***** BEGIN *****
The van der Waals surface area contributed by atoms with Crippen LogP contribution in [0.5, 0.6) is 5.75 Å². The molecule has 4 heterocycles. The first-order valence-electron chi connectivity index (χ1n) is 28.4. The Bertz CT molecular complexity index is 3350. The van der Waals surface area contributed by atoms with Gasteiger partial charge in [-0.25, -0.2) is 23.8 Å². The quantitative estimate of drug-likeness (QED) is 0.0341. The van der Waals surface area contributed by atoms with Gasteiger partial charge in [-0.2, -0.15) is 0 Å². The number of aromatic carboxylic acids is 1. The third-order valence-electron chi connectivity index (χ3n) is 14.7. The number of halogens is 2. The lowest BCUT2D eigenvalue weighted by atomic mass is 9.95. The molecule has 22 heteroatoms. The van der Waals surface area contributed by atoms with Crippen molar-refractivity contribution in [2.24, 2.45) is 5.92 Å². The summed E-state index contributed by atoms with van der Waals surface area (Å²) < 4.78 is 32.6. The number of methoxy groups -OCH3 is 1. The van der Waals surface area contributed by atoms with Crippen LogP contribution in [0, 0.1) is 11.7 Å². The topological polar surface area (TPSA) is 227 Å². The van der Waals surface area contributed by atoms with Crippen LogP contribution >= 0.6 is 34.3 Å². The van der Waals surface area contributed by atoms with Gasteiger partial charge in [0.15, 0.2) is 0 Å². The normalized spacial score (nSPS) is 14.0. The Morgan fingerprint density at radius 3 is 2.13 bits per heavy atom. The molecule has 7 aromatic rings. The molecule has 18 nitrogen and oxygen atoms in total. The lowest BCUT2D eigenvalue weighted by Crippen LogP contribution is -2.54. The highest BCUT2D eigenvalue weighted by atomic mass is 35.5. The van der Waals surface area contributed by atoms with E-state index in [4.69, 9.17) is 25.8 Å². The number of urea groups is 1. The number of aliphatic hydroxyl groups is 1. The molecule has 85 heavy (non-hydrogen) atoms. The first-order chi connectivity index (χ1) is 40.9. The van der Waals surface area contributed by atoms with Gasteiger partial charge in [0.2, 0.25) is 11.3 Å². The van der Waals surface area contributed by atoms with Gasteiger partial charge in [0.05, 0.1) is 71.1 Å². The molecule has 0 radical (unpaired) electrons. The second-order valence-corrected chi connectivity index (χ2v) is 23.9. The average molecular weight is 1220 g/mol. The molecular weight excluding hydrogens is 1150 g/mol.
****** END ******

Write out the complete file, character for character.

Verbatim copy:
The van der Waals surface area contributed by atoms with Crippen LogP contribution in [0.5, 0.6) is 5.75 Å². The molecule has 4 heterocycles. The first-order valence-electron chi connectivity index (χ1n) is 28.4. The Bertz CT molecular complexity index is 3350. The van der Waals surface area contributed by atoms with Gasteiger partial charge in [-0.25, -0.2) is 23.8 Å². The quantitative estimate of drug-likeness (QED) is 0.0341. The van der Waals surface area contributed by atoms with Gasteiger partial charge in [-0.2, -0.15) is 0 Å². The number of aromatic carboxylic acids is 1. The third-order valence-electron chi connectivity index (χ3n) is 14.7. The number of halogens is 2. The lowest BCUT2D eigenvalue weighted by atomic mass is 9.95. The molecule has 22 heteroatoms. The van der Waals surface area contributed by atoms with Crippen molar-refractivity contribution in [2.24, 2.45) is 5.92 Å². The summed E-state index contributed by atoms with van der Waals surface area (Å²) < 4.78 is 32.6. The number of methoxy groups -OCH3 is 1. The van der Waals surface area contributed by atoms with Crippen LogP contribution in [0, 0.1) is 11.7 Å². The topological polar surface area (TPSA) is 227 Å². The van der Waals surface area contributed by atoms with Crippen LogP contribution >= 0.6 is 34.3 Å². The van der Waals surface area contributed by atoms with Gasteiger partial charge in [0.15, 0.2) is 0 Å². The normalized spacial score (nSPS) is 14.0. The Morgan fingerprint density at radius 3 is 2.13 bits per heavy atom. The molecule has 7 aromatic rings. The molecule has 18 nitrogen and oxygen atoms in total. The lowest BCUT2D eigenvalue weighted by Crippen LogP contribution is -2.54. The highest BCUT2D eigenvalue weighted by atomic mass is 35.5. The van der Waals surface area contributed by atoms with E-state index in [4.69, 9.17) is 25.8 Å². The number of urea groups is 1. The number of aliphatic hydroxyl groups is 1. The molecule has 85 heavy (non-hydrogen) atoms. The first-order chi connectivity index (χ1) is 40.9. The van der Waals surface area contributed by atoms with Gasteiger partial charge in [0.2, 0.25) is 11.3 Å². The van der Waals surface area contributed by atoms with Gasteiger partial charge in [0.05, 0.1) is 71.1 Å². The molecule has 0 radical (unpaired) electrons. The second-order valence-corrected chi connectivity index (χ2v) is 23.9. The average molecular weight is 1220 g/mol. The molecular weight excluding hydrogens is 1150 g/mol.